Formal Alternatives and Precursors for Divorce

By: mgordon | Posted: 06th July 2009

Divorce is a concept that divides people - in more than one sense. As well as legally separating a couple to live separate lives, it also leads to disputes between people - on religious, political or moral grounds - and even in countries where it has been permitted for close to or over a century, it still raises tempers and creates debate far and wide.

For those who are opposed to divorce, there must necessarily be an alternative in some cases. Even in countries and cultures that do not permit divorce under the law, there are alternatives which amount to the same thing for certain couples. In the Catholic Church, there is an option to annul the marriage. Although in effect annulment can be said to do the same job as divorce, the philosophy behind it is radically different. Where divorce can be said to end a marriage, annulment is retroactive. For the purposes of the party awarding the annulment, the marriage never actually existed.

For the marriage not to have existed, it needs to be found that it was entered into on the basis of a misleading assertion, or that some part of the "contract" of marriage was invalidated by poor faith on the part of one party or a past action by one or both. In such a case, the assertion is that if the marriage was based on something fraudulent, the marriage itself cannot be real and conclusive. A famous example of annulment would be the separation of the marriage of King Henry VIII of England and his first wife, Katherine of Aragón. As Henry was keen to marry Anne Boleyn - a younger woman, presumed fertile and who could give him the son for which he yearned - and securing a divorce would have proved problematic on a political front, his advisors secured him an annulment on the basis that Katherine's previous marriage, to Henry's brother, had been consummated and therefore could not be dissolved.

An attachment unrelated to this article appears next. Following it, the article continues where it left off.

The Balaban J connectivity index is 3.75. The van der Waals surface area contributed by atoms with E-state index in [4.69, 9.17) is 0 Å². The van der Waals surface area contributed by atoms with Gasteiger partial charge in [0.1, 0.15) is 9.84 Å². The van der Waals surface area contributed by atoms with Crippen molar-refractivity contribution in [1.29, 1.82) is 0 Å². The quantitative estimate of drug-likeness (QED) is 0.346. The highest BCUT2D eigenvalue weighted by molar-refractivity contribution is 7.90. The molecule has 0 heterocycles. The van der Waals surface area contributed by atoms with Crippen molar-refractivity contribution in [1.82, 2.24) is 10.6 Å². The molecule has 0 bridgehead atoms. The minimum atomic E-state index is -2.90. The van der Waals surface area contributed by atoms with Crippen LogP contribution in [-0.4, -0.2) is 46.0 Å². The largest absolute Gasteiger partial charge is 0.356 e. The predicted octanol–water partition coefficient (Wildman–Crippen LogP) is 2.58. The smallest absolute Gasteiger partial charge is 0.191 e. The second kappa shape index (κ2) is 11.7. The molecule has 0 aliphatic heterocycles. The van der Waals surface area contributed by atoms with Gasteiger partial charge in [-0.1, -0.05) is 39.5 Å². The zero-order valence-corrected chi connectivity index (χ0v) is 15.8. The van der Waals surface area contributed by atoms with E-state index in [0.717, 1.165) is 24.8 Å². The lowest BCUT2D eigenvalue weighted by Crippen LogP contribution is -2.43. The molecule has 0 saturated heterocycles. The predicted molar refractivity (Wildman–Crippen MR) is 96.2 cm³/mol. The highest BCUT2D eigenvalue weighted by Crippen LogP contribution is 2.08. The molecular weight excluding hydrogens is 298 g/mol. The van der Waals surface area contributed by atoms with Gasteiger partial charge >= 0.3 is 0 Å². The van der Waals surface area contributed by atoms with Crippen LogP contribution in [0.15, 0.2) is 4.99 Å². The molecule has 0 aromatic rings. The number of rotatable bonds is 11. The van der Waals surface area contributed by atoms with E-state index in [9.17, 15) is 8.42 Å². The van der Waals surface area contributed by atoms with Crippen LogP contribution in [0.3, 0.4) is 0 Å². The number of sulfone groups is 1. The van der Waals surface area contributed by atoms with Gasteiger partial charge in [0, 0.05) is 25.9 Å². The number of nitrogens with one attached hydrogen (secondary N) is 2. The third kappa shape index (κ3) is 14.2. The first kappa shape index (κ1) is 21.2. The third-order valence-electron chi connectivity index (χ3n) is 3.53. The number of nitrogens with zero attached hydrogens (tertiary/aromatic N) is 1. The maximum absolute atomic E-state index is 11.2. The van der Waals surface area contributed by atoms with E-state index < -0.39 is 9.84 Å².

Not all annulments, however, are made on the grounds of securing a legacy-seeking king a second chance at conceiving a male heir. Although the Catholic Church is often accused of hypocrisy for declaring that all marriages are permanent but nonetheless providing through annulment a means of ending a marriage, it makes the distinction that an annulled marriage never was a true marriage in the first place. It does provide a way out for anyone who has been coerced into a marriage for the wrong reasons - stating that as they lacked willingness, they lacked intent, and the marriage lacks integrity.

Other people may choose a period of separation as an alternative to divorcing. This period may be short or long, and it may be intended to be temporary (a trial separation) or a precursor to a full divorce. The idea behind separating is that it creates the conditions for both parties to look critically and in a detached fashion at the state of their marriage. If there is something there to be rescued, they may well reunite and enjoy a long marriage. Many believe that a trial separation is virtually always the first step in a process that will end in divorce. However, it must be said that the space it allows gives couples a real opportunity to look at things in the most realistic manner possible.

Disclaimer: This article is for informational and entertainment purposes only, and should not be construed as legal advice on any subject matter.

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Tags: couples, legacy, second chance, philosophy, marriage, divorce, assertion, tempers, catholic church, countries and cultures, separate lives